False NEGATIVE results of cocaine Tests
There are times when false negative results are received. There are many reasons why this would happen. Too much intake of water and the utilization of detox kits are some of the reasons.
False POSITIVE results of cocaine tests
It has been reported that some drugs like lidocaine and amoxicillin can cause false-positive results in a cocaine test. Aside from that, intake of too much coffee, kidney and liver infection, diabetes and tonic water can alter the results, as well.
Cocaine can interfere with dopamine re-absorption, increasing its serum levels. This neurotransmitter is linked to movement and pleasure. The increased levels of serum dopamine would cause euphoria lasting for around 30 minutes. During this time, the user is hyper-stimulated, mentally alert and not showing any signs of fatigue. Aside from these, users may also have the following effects of cocaine: constriction of blood vessels, elevation of body temperature, tachycardia, pupil dilation and increased blood pressure.
Regular use of cocaine would result to the following outcomes: arrhythmias, myocardial infarction, angina, respiratory failure, seizures, headaches, stroke, nausea and abdominal pain. Due to the suppression of appetite, the chronic user becomes malnourished.
However, each route of cocaine administration will manifest different effects of cocaine.
- Snorting causes chronic runny nose, loss of the sense of smell, hoarseness, difficulty in swallowing and nosebleeds.
- Cocaine ingestion causes reduction of oxygen supply to the intestines which could cause severe gangrenes on the bowels.
- Injection of cocaine could cause severe anaphylaxis or increased risk for HIV or hepatitis.
Here are some facts about cocaine that most people do not know.
- The first Spanish explorers in South America observed that the natives were chewing coca leaves to keep exhaustion at bay.
- Albert Neiman (1860) was able to separate cocaine from these plants and discovered their anesthetic effects.
- Around the 1880’s, Angelo Mariani produced a wine (Vin Mariani) for medicinal purposes that contained 6.5mg cocaine per ounce and 11% alcohol.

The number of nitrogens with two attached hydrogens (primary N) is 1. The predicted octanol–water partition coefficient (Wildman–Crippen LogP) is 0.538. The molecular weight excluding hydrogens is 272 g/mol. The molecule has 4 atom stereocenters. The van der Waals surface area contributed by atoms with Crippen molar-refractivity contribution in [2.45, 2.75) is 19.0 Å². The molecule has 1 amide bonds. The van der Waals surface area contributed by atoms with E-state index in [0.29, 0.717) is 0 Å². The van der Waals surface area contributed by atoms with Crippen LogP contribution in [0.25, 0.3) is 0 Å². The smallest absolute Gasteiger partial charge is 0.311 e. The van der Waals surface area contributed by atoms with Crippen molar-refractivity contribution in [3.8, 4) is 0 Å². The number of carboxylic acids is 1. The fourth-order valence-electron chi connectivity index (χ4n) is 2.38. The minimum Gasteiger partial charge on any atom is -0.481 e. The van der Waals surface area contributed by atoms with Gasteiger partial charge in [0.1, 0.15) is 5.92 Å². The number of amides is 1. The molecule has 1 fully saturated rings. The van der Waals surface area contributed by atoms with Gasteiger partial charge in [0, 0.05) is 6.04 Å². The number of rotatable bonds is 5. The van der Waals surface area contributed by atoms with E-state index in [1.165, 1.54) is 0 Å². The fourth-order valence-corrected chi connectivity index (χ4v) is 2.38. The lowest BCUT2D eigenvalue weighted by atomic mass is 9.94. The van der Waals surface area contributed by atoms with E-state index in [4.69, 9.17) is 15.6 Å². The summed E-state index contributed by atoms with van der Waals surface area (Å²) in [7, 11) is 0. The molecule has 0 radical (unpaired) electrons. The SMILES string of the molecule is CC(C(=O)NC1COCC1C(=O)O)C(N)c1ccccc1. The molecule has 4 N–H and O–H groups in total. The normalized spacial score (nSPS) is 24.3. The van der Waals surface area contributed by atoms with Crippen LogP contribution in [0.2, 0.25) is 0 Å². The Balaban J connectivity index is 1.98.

- Sigmund Freud, in 1884, proposed the use of cocaine in the treatment of addiction for morphine and alcohol plus other various illnesses – this led to the addiction of his patients to cocaine!
- John Pemberton manufactured Coca Cola in 1884 which contained caffeine and cocaine, however, cocaine was removed from the ingredients in 1906.
- It was in 1914 when the Harrison Narcotic Act was passed and made cocaine illegal.
- Crack cocaine became a salient drug problem when it was introduced in 1985.
- There are two forms of cocaine: crystalline and powder. Crack is the crystal rock that has not been defused by acid.
- To get a kilogram of cocaine, at least five hundred kilos of coca leaves are needed.
- To maximize their profits, the dealers would add lactose, cornstarch, lidocaine, sugar or talcum powder to dilute it and increase the quantity to be sold.
- Over 400,000 newborn babies in the US are addicted to cocaine at the time of their birth.
Cocaine Withdrawal Symptoms
The problem with cocaine is the need to increase the dose over time in order to achieve the matching high and maintain the level of cocaine in system. The constant increase would result to a more severe withdrawal or “crash” and could manifest as:
- Severe depression
- Intense cocaine craving
- Mood swings
Withdrawal symptoms can last for months as the brain works to stabilize the dopamine levels and produce the appropriate amounts. Increased appetite as well as weight gain are common and noticeable. As the removal of cocaine in system is gradually completed, the user might spend more time sleeping until the symptoms slowly fade away over time.